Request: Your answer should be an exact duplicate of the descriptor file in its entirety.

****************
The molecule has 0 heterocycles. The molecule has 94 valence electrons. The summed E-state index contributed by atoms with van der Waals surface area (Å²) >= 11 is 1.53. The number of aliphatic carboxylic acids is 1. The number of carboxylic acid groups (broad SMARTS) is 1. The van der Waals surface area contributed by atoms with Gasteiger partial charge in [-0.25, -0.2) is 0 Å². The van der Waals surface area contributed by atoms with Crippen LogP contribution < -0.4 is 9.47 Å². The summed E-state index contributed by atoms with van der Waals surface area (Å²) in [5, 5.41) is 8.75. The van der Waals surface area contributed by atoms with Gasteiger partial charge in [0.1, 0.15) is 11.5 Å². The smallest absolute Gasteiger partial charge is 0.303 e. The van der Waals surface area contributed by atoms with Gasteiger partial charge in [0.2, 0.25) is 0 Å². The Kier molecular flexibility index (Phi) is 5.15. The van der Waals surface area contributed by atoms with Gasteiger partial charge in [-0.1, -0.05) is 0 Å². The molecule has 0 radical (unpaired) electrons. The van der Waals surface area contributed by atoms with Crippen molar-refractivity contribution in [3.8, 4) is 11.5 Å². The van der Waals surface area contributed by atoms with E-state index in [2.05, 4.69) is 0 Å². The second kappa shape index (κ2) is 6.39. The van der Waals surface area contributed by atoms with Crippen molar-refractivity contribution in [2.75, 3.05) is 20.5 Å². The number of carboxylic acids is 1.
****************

The molecule has 0 heterocycles. The molecule has 94 valence electrons. The summed E-state index contributed by atoms with van der Waals surface area (Å²) >= 11 is 1.53. The number of aliphatic carboxylic acids is 1. The number of carboxylic acid groups (broad SMARTS) is 1. The van der Waals surface area contributed by atoms with Gasteiger partial charge in [-0.25, -0.2) is 0 Å². The van der Waals surface area contributed by atoms with Crippen LogP contribution < -0.4 is 9.47 Å². The summed E-state index contributed by atoms with van der Waals surface area (Å²) in [5, 5.41) is 8.75. The van der Waals surface area contributed by atoms with Gasteiger partial charge in [0.1, 0.15) is 11.5 Å². The smallest absolute Gasteiger partial charge is 0.303 e. The van der Waals surface area contributed by atoms with Gasteiger partial charge in [0.2, 0.25) is 0 Å². The Kier molecular flexibility index (Phi) is 5.15. The van der Waals surface area contributed by atoms with Gasteiger partial charge in [-0.1, -0.05) is 0 Å². The molecule has 0 radical (unpaired) electrons. The van der Waals surface area contributed by atoms with Crippen molar-refractivity contribution in [3.8, 4) is 11.5 Å². The van der Waals surface area contributed by atoms with E-state index in [2.05, 4.69) is 0 Å². The second kappa shape index (κ2) is 6.39. The van der Waals surface area contributed by atoms with Crippen molar-refractivity contribution in [2.75, 3.05) is 20.5 Å². The number of carboxylic acids is 1.